Sustainable Living Armidale Youth Awards
We are looking for ideas from young people promoting awareness about climate change, we are calling it SLAya and there are prizes to be won!!
Armidale Vegetable Sowing Guide
This guide shows planting time periods that should allow you to get a crop in Armidale.

The Pilliga: Public lands to Preserve or Plunder?

Thursday, 24 Oct
6:00 pm

Armidale Branch of National Parks Association

invites you to share homemade soup & crusty bread at 6pm, with a short AGM followed by:

The Pilliga presentation and discussion at 7pm

When: Thursday 24th October

Where: Kent House Armidale, 141 Faulkner Street;

Dinner & AGM               6.00 pm

Pilliga Presentation     7.00pm

The Pilliga is a unique forested area between Narrabri and Coonabarabran.

What makes The Pilliga so special? What are the concerns regarding the preservation of the Pilliga’s natural and cultural values in the face of the expansion of coal seam gas and coal mining?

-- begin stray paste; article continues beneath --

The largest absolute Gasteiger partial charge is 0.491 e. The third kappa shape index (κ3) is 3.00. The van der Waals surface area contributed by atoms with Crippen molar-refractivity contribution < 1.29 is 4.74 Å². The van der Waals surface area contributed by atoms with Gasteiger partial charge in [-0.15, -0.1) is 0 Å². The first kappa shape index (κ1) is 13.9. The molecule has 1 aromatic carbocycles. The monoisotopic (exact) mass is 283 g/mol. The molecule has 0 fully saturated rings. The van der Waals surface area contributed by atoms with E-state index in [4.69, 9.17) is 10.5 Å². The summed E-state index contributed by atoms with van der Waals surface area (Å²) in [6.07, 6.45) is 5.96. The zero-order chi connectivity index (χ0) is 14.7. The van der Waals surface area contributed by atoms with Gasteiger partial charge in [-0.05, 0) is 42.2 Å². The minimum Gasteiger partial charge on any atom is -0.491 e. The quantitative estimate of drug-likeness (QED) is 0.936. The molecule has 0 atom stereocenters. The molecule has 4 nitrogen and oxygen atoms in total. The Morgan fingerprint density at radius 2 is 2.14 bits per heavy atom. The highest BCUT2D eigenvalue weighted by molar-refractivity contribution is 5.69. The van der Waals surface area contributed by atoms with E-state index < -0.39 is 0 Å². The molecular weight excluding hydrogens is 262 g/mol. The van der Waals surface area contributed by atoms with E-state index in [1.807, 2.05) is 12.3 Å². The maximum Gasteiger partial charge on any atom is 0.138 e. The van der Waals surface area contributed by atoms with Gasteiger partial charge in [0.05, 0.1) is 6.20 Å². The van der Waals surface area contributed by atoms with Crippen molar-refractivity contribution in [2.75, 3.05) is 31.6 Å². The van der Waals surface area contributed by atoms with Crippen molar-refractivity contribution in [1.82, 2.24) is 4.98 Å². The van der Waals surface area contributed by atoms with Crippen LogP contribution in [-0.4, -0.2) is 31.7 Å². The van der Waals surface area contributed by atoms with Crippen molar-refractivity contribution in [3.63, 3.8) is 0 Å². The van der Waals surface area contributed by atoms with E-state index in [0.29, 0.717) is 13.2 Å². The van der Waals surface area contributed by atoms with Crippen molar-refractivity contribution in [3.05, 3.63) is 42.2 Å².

What can we do to help care for The Pilliga?

For further information contact Lynne Hosking {mobile prefix oh for}21 043 134 or Pat Schultz {mobile prefix oh for}28 725 852

1 comment to The Pilliga: Public lands to Preserve or Plunder?

  • Tom Livanos

    Locals to the area have been able to see and enjoy the Pilliga Forest for many generations. I have been there myself (thank-you Pat Schultz). It is not only being threatened by the mining of coal seam gas. I have been told that in the 1990s, dozens of koalas could be seen from any one spot. Nowadays, they are only detectable by their scats. Observation: eucalyptus leaves have dried out.

    I am a layperson when it comes to these matters; to me, this is in accord with global warming and climate change. I have also read that that it was those wanting to minimise regulations on the emission of greenhouse gases that changed the terminology from global warming to climate change. Irrespective of the terminology, we are extracting materials from the Earth’s crust and, via a burning process, releasing energy into the atmosphere. Even we laypersons can see this. In the meantime, enough sunlight reaches the surface of the Earth to meet our energy needs (even in 2019) thousands of times over – and we have known of this volume of energy since the 1880s.

    Alas, I will be unable to make it tonight as I am not in Armidale. Please accept my apology and know that I am thankful and supportive of the selfless and important work being done by each one of you who is involved. Thank-you.

    -Tom Livanos.